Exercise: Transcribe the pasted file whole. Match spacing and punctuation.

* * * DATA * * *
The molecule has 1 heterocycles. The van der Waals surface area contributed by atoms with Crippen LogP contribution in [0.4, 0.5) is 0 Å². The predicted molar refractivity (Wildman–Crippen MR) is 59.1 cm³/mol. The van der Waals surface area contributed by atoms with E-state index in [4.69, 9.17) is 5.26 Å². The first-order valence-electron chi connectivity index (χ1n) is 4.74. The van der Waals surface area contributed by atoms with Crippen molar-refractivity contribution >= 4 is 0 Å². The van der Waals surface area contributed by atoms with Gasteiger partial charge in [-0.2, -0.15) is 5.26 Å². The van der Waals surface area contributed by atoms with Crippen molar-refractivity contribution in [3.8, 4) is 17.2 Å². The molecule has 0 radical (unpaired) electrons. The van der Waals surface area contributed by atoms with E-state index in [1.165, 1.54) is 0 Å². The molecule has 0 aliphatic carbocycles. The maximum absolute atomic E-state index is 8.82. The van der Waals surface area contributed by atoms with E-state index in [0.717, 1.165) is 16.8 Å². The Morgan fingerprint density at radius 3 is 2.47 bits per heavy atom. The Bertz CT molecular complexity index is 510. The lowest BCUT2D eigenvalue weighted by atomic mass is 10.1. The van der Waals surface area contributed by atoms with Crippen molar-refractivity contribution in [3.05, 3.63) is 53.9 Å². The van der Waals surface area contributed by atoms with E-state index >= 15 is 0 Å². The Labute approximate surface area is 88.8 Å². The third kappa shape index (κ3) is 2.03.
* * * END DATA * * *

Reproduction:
The molecule has 1 heterocycles. The van der Waals surface area contributed by atoms with Crippen LogP contribution in [0.4, 0.5) is 0 Å². The predicted molar refractivity (Wildman–Crippen MR) is 59.1 cm³/mol. The van der Waals surface area contributed by atoms with E-state index in [4.69, 9.17) is 5.26 Å². The first-order valence-electron chi connectivity index (χ1n) is 4.74. The van der Waals surface area contributed by atoms with Crippen molar-refractivity contribution >= 4 is 0 Å². The van der Waals surface area contributed by atoms with Gasteiger partial charge in [-0.2, -0.15) is 5.26 Å². The van der Waals surface area contributed by atoms with Crippen molar-refractivity contribution in [3.8, 4) is 17.2 Å². The molecule has 0 radical (unpaired) electrons. The van der Waals surface area contributed by atoms with E-state index in [1.165, 1.54) is 0 Å². The molecule has 0 aliphatic carbocycles. The maximum absolute atomic E-state index is 8.82. The van der Waals surface area contributed by atoms with E-state index in [0.717, 1.165) is 16.8 Å². The Morgan fingerprint density at radius 3 is 2.47 bits per heavy atom. The Bertz CT molecular complexity index is 510. The lowest BCUT2D eigenvalue weighted by atomic mass is 10.1. The van der Waals surface area contributed by atoms with Crippen molar-refractivity contribution in [3.05, 3.63) is 53.9 Å². The van der Waals surface area contributed by atoms with E-state index >= 15 is 0 Å². The Labute approximate surface area is 88.8 Å². The third kappa shape index (κ3) is 2.03.